Unidata hosts a variety of Open Source software projects on GitHub. We use the Open Source model because we believe strongly that broad participation in all aspects of Unidata's work is essential to achieving the Unidata community's goals. Developing software that focuses on community needs is one of our main objectives, and participation by community members in all aspects of the development process — from coding to testing, documenting, and commenting — is incredibly valuable.
As community participation in Unidata's Open Source efforts grows, we are facing increasingly complex situations surrounding contributions made to Unidata-hosted projects. As a result, we have decided to begin requiring that community members who wish to contribute code to Unidata projects on GitHub agree to the Unidata Contributor License Agreement (CLA). This agreement is based on a template from the Harmony Agreements project, whose goal is to standardize CLA's within the Open Source community.
What is a Contributor License Agreement?
A Contributor License Agreement (CLA) defines the terms under which intellectual property is contributed to a project. In Unidata's case, the CLA covers software code contributed to Unidata-hosted projects distributed under Open Source licenses. While the Unidata CLA is a legal document, and you should read it carefully before agreeing to it, the two main ideas are:
- You retain the ownership of the copyright to your contribution
- You grant Unidata the right to use your contribution in perpetuity
We feel it is important to use a CLA on Unidata-hosted projects for several reasons. Most important among them is the idea that once a Unidata software product has been released to users, the users can be confident that they have the right to continue using the software. Adding some formality to the software contribution process helps the Unidata community make well-informed choices about the benefits of using Open Source software.
The CLA process Unidata is adopting is becoming more and more common in the Open Source community. We don't think that asking contributors to sign the agreement will present a significant barrier to participation, and we believe that adding this layer of formality will benefit the Unidata community as a whole.
How it Works
When contributing using a Pull Request on GitHub, the following message will present itself, using CLA Assistant, as a comment on the pull request:
Contributors can click on the yellow "CLA not signed yet" badge, which will take them to a copy of the CLA. Contributors are asked to provide a little bit of information about themselves (for legal purposes):
Once the "I Agree" button is clicked, the browser will return to the original pull request page, but now the comment has been updated:
Contributors will only be asked to electronically sign once (unless the CLA is updated), and the agreement applies to all GitHub repositories hosted under the Unidata organization.
For more information about CLAs, see these resources:
- Harmony Agreements
- "Producing OSS" has a section on Contributor Agreements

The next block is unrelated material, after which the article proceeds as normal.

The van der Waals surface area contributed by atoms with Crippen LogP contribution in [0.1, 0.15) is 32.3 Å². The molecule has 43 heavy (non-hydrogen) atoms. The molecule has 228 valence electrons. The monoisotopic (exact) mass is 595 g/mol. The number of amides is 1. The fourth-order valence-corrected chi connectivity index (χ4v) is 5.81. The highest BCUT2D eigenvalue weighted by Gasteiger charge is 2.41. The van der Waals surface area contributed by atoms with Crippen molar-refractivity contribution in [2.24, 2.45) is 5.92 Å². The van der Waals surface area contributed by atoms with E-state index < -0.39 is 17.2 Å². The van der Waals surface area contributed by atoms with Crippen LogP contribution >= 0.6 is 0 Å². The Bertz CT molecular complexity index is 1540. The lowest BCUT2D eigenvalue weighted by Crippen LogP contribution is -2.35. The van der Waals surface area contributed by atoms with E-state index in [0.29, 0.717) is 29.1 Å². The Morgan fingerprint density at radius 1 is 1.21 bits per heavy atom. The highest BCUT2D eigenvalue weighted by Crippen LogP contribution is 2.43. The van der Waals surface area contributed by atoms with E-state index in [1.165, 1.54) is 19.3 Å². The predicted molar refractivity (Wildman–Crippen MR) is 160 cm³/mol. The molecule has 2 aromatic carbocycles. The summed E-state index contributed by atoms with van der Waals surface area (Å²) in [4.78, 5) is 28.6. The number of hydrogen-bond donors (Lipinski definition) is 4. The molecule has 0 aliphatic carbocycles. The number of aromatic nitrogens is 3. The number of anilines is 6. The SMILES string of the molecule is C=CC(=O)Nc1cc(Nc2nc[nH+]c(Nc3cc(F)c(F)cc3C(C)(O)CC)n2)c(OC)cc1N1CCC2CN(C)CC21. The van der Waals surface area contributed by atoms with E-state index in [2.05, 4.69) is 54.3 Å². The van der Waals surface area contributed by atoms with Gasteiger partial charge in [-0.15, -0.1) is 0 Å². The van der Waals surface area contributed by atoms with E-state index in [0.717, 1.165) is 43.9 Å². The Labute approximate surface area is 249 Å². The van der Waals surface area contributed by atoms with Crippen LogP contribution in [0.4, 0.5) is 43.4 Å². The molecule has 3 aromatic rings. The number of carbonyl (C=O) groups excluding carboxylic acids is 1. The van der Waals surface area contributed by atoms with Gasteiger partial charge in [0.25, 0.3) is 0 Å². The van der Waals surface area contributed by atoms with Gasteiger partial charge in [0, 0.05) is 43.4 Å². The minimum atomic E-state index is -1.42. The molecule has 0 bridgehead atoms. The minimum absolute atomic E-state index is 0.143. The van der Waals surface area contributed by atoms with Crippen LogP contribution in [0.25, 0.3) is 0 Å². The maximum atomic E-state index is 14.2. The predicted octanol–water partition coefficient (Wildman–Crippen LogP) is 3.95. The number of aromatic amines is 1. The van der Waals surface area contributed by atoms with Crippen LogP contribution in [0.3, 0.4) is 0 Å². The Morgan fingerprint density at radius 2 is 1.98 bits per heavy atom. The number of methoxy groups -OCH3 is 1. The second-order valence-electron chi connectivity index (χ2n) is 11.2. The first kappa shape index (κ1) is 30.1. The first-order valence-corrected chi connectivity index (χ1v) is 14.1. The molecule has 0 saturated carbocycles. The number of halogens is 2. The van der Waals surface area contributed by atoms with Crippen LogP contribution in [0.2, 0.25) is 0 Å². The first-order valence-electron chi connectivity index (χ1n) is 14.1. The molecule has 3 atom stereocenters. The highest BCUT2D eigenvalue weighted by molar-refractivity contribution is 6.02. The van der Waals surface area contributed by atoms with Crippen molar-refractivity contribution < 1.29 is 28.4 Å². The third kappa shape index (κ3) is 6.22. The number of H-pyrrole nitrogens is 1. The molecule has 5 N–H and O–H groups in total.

- A more detailed blog post by Julien Ponge about CLAs
About the Contributor License Agreement
Unidata's CLA comes from Project Harmony, which is a community-centered group focused on contributor agreements for free and open source software.
The document you are reading now is not a legal analysis of the CLA. If you want one of those, please talk to your lawyer. This is a description of the purpose of the CLA.
Why is a signed CLA required?
The license agreement is a legal document in which you state you are entitled to contribute the code/documentation to Unidata and are willing to have it used in distributions and derivative works. This means that should there be any kind of legal issue in the future as to the origins and ownership of any particular piece of code, we have the necessary forms on file from the contributor(s) saying they were permitted to make this contribution.
The CLA also ensures that once a contribution has been made, contributors cannot try to withdraw permission for its use at a later date. People and companies can therefore use Unidata open source projects, confident that they will not be asked to stop using pieces of the code at a later date.
Lastly, the CLA gives Unidata permission to change the license under which the project, including the various contributions from many developers, is distributed in the future. The CLA states that this license needs to be one that has been approved by the Open Source Initiative, including both copyleft and permissive licenses. This gives Unidata the freedom to adjust licenses in the future if needed (e.g. some clause of the current license is found to be invalid; change to a standard license), so long as the license remains open source.
Am I giving away the copyright to my contributions?
No. This is a pure license agreement, not a copyright assignment. You still maintain the full copyright for your contributions. You are only providing a license to Unidata to distribute your code without further restrictions. This is not the case for all CLA's, but it is the case for the one we are using.
Can I withdraw permission to use my contributions at a later date?
No. This is one of the reasons we require a CLA. No individual contributor can hold such a threat over the entire community of users. Once you make a contribution, you are saying we can use that piece of code forever.
Can I submit patches without having signed the CLA?
No. We will be asking all new contributors and patch submitters to sign before they submit anything.
This CLA explanation is based on Django Contributor License Agreement Frequently Asked Questions (copyright Django Software Foundation. CC-BY) The content has been modified slightly to reflect situations specific to Unidata.